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A New Beginning

A New Beginning

Play two characters who travel into the past in an effort to save mankind from an ecological catastrophe


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Buy A New Beginning


Genre: Sci-Fi/Futuristic Thriller
Release Date: June 3, 2011

Note: Originally published 11 Aug 2011 

A New Beginning should be a slam dunk. It should be a veritable feast for adventure lovers. And in many ways, it’s just that. But alarming shortcomings in key areas keep this great-looking game from being the top-flight title that it should be.

Let’s talk about the good stuff first.

To begin with, this is one good-looking game. I mean, seriously good-looking. The format is third person and the gorgeous comic-book-style visuals really pop on the screen. The character models are detailed and convincing, and every location has a rich feeling of atmosphere and detail that will remind you of some of the best third-person adventures of the past.

The visual presentation is also excellent, using comic-book panels and animation to create a kinetic and compelling flow of story and information. Good use of dynamic parallax in particular helps bring the superb 2D art to life.

If you were walking by someone playing this game, you’d stop and ask him/her about it. It’s that pretty.

 Next, the plot: Who can resist time travel stories? Well, I certainly can’t. Time travel is a time-honored theme in adventure games. Who can forget the wonders of Timelapse or even the more low-rent delights of Beyond Time and Ark of Time?

The plot setup is grim but exciting. At a point several centuries in our future, mankind faces obliteration due to ecological collapse. In a desperate move, several teams of scientists use time travel technology to retreat into the past and try to change the events which led to their current dire situation.

The game takes you on a globetrotting adventure, giving the artists a field day depicting all sort of environments that range from pristine and unspoiled to eerily devastated. This visual variety adds a great deal of enjoyment to the gameplay experience.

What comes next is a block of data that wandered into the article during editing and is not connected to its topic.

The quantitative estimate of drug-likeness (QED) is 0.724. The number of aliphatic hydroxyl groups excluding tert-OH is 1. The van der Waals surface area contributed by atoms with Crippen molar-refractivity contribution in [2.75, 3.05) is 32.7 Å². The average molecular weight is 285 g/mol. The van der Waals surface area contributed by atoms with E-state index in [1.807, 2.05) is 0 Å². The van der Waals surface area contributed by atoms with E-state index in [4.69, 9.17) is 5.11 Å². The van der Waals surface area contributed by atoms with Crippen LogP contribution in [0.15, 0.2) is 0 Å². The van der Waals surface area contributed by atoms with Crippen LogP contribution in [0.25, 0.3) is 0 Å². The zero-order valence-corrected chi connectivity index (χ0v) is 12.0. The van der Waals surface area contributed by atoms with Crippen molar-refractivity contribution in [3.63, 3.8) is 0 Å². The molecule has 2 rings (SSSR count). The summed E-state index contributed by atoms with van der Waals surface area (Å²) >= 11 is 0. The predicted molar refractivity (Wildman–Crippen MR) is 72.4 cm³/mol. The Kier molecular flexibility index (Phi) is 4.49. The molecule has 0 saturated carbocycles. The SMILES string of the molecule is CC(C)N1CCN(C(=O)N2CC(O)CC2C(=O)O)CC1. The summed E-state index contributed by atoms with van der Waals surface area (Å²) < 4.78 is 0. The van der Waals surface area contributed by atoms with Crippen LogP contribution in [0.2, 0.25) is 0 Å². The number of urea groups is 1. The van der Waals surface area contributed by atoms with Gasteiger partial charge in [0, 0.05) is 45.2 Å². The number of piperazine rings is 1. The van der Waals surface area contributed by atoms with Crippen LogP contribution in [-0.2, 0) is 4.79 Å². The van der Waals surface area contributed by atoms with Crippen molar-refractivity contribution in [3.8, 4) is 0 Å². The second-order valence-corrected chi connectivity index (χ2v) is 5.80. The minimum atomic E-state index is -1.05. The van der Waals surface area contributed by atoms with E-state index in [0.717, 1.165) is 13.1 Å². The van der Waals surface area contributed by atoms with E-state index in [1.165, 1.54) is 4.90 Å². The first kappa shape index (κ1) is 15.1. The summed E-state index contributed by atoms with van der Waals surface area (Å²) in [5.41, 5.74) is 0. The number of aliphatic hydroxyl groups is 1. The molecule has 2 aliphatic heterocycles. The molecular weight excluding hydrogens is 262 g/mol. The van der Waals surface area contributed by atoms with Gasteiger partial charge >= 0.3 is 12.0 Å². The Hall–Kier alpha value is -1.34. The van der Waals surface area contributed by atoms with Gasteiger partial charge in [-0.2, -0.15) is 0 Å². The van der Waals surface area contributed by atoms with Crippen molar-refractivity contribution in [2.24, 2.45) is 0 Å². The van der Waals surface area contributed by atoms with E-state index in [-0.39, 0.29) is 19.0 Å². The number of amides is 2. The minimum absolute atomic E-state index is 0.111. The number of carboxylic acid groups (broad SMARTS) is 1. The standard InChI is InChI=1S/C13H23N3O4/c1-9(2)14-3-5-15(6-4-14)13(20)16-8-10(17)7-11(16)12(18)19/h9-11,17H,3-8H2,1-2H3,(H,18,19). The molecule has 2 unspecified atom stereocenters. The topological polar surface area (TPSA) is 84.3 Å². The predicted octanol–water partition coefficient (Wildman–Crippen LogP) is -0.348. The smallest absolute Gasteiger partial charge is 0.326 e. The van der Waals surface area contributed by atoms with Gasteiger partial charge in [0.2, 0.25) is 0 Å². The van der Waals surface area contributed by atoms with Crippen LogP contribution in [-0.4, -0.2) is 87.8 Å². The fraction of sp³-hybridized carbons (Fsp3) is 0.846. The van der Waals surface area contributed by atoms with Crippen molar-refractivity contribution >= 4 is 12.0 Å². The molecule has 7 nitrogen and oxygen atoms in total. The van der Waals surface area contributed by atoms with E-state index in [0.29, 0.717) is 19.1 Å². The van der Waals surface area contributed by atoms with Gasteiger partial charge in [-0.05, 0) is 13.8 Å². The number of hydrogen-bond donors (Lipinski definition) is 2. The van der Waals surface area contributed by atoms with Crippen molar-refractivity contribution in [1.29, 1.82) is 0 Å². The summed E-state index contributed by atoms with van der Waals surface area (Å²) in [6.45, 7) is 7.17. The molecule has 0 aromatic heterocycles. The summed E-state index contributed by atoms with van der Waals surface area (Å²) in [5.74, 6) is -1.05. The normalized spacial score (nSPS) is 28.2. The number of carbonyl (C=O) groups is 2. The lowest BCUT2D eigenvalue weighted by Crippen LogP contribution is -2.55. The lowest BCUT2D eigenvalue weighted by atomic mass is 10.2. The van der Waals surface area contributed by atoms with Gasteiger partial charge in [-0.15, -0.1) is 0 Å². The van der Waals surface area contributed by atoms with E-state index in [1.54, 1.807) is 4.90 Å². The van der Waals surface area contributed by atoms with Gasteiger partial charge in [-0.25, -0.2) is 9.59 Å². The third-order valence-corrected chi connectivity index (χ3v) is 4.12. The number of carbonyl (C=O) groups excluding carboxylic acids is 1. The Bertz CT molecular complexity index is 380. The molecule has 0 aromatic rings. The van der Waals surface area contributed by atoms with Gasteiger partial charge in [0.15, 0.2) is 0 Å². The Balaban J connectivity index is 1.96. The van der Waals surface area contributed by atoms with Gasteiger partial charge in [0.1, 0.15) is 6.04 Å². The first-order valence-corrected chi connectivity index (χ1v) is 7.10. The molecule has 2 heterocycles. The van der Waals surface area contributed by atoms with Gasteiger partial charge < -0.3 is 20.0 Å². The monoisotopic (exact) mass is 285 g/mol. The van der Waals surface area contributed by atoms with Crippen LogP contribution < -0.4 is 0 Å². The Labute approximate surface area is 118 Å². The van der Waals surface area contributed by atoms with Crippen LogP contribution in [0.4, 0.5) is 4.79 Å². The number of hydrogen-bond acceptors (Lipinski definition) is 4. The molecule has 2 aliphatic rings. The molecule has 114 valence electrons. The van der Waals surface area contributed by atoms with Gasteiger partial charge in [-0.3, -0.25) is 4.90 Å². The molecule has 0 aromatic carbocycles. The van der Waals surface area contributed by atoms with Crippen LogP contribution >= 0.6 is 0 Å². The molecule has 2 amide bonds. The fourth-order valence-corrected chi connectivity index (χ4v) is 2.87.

More good stuff: The game also has good, solid puzzles. They are very traditional third-person adventure puzzles, mostly inventory- and dialog-based. Pay close attention to what the characters say (including the one you are playing) and you shouldn’t have too much trouble solving the puzzles. One word of warning: the puzzles do reward the patient pixel-hunter. This can cause an occasional puzzle solution to feel a bit more obscure than it probably should.

Another fun thing about the game is that you get to play two characters. The first is an unhappy scientist whose work on environmental engineering could hold the key to mankind’s salvation. The second is a young time-traveling scientist who must convince the environmentalist to help her. This adds to the dynamic feeling of the rich plot, in a way reminiscent of the Broken Sword series. 

The game is also meaty: It’s broken into chapters and the story the game tells is substantial. You get the feeling it would make a good novel or science fiction movie. The story feels like it matters; you really get a feeling for the high stakes involved.

And did I mention the music? It’s gorgeous!

In fact, everything about the game suggests big budget, classy production . . . until the characters start opening their mouths. If only the dialog and voice acting were up to the high standard set by the game’s visuals, story, music, and presentation.


The game suffers from every cliché sin that worst foreign games commit.

First, the translation into English is quite poor.

There are also points where dopey writing really undermines the good elements of the story. Here’s one example: Early in the game, the character you’re playing faces a dire situation with another character. She’s hurt, badly. She needs immediate medical attention, which he can provide. But before he can administer this help, he gets a phone call.

Which he takes. (Seriously?)